Why you should care

Because it’s all about hurting your feelings and doing it with flair. Yeah, this is the hip-hop that you can’t dance to.

There’s a war going on and the battle lines are drawn.

It’s battle rap: the lyrical art of throwing down that’s reaching new heights in the YouTube era.

To understand the genre of battle rap, think of it this way: Imagine two rappers, standing anywhere between nose-to-nose to 2 feet apart. Add the ruggedness of a rabid, street-hardened crowd, the comedic timing/language of Eddie Murphy in his standup comic glory, soap-opera-like story lines between competitors, and, to top it off, the hyperbolic prefight commentary of WWF wrestlers.

The type of rap we are talking about: spitting lyrics to no musical soundtrack, straight a cappella for a few minutes, boxing-round style.

Got all that? Good. Because the market for this level of hip-hop mastery is at an all-time high. Eminem, a former battle champion, is thinking of sponsoring battles, and cable network BET has incorporated the battles into its popular 106th & Park video countdown show with a segment titled Ultimate Freestyle Friday. On YouTube, certain matchups can rack up hundreds of thousands of views.

Yeah, it’s bursting — but rap battle’s landscape has been around since the beginning of hip-hop. There was the ’80s Kool Moe Dee vs. Busy Bee; ’90s/’00s Jay Z vs. Nas; and now, ’10s Kendrick Lamar vs. any of his rap peers in existence.

What’s the natural evolution from simple battle rapping? Battle leagues, causing an explosion in the popularity of the type of battle rap we are talking about: spitting lyrics to no musical soundtrack, straight a cappella for a few minutes, boxing-round style. These leagues are formed with turf-tested rappers from different regions, and the style has switched in the presentation of the setup. Take King of the Dot (aka KOTD), based out of Toronto, and heavily supported by way of hosting bouts by the hitmaking artist Drake. Grind Time is a favorite league that often operates out of Florida. The U.K. is even in on the act with the successful Don’t Flop franchise out in London.

Troy ”Smack” Mitchell turned it into a business — one that pitted street-smart, savvy lyricists against each other to prove whose wits were the wittiest.

And then there’s New York’s Ultimate Rap League (aka URL). This particular league is the grandfather of them all. It’s the one that matters most when the wins and losses of multi-league battle participants’ records are evaluated. The ringmaster of the battle behemoth, Troy “Smack” Mitchell, has taken his street DVD brand of the same name (Smack) and transformed it into an events platform that produces the face-to-face matchups.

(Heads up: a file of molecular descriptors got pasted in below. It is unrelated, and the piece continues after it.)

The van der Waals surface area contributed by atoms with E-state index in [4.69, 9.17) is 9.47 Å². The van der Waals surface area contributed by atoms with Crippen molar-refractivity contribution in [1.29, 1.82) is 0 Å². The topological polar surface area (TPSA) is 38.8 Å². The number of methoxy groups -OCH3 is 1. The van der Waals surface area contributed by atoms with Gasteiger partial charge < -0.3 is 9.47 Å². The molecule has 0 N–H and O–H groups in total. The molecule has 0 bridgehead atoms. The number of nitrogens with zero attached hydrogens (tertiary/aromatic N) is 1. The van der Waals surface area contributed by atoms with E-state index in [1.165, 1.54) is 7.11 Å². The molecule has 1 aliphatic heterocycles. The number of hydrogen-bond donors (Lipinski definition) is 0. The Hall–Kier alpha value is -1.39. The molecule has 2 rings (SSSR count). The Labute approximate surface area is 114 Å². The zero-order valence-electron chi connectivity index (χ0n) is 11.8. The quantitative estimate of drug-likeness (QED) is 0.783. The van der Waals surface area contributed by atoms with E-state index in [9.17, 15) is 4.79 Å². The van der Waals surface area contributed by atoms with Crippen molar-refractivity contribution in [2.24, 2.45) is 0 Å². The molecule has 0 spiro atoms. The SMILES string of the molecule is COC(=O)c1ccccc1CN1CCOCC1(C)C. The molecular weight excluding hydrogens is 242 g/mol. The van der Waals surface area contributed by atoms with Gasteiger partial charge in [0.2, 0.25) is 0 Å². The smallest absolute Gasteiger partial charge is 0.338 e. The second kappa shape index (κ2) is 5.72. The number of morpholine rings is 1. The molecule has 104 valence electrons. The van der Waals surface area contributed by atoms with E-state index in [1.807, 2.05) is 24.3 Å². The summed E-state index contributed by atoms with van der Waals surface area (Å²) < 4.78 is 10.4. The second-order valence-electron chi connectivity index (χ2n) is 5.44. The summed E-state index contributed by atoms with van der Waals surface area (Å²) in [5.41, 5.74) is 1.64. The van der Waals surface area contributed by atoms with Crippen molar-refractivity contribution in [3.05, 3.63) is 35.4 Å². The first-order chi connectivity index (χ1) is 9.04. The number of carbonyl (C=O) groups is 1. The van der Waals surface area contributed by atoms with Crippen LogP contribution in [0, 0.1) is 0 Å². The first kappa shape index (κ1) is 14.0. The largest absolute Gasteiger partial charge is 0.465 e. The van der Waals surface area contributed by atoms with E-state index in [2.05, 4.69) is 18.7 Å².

Smack’s long road to success in this lane started with taking a segment on his DVD and turning it into a business — one that pitted street-smart, savvy and seriously talented lyricists against each other to prove whose wits were the wittiest. And while some of the lineups — which were face-to-face — got hostile, and even a few fists flew, the art form of making crowds of people “ooh” and ”ahh” from rhyming words prevailed. Leagues were needed to bring order to a genre that grew beyond the street curbs they were born on.

Eventually, the battles went off the streets and into clubs — even respected venues like New York’s Hammerstein Ballroom. Tickets to watch the lyrical smackdowns can go from $75 for general admission up to $250 for the VIP treatment.

The must-see of all the battles takes place most Augusts in New York — it’s URL’s main event, called Summer Madness. It’s stacked with a full bout card of the league’s hottest mic rippers, from both yesteryear and today. Watch below as URL’s star, the Harlem-repping Loaded Lux, destroys the confidence and cripples the career of an unsuspecting Detroit rapper named Calicoe. And keep track of the primer for Summer Madness 4 with URL’s upcoming pre-game bouts, named Night of Main Events (aka N.O.M.E.), happening June 7 at New York City’s Irving Plaza. It’s not to be missed.

Video:

Summer Madness 2

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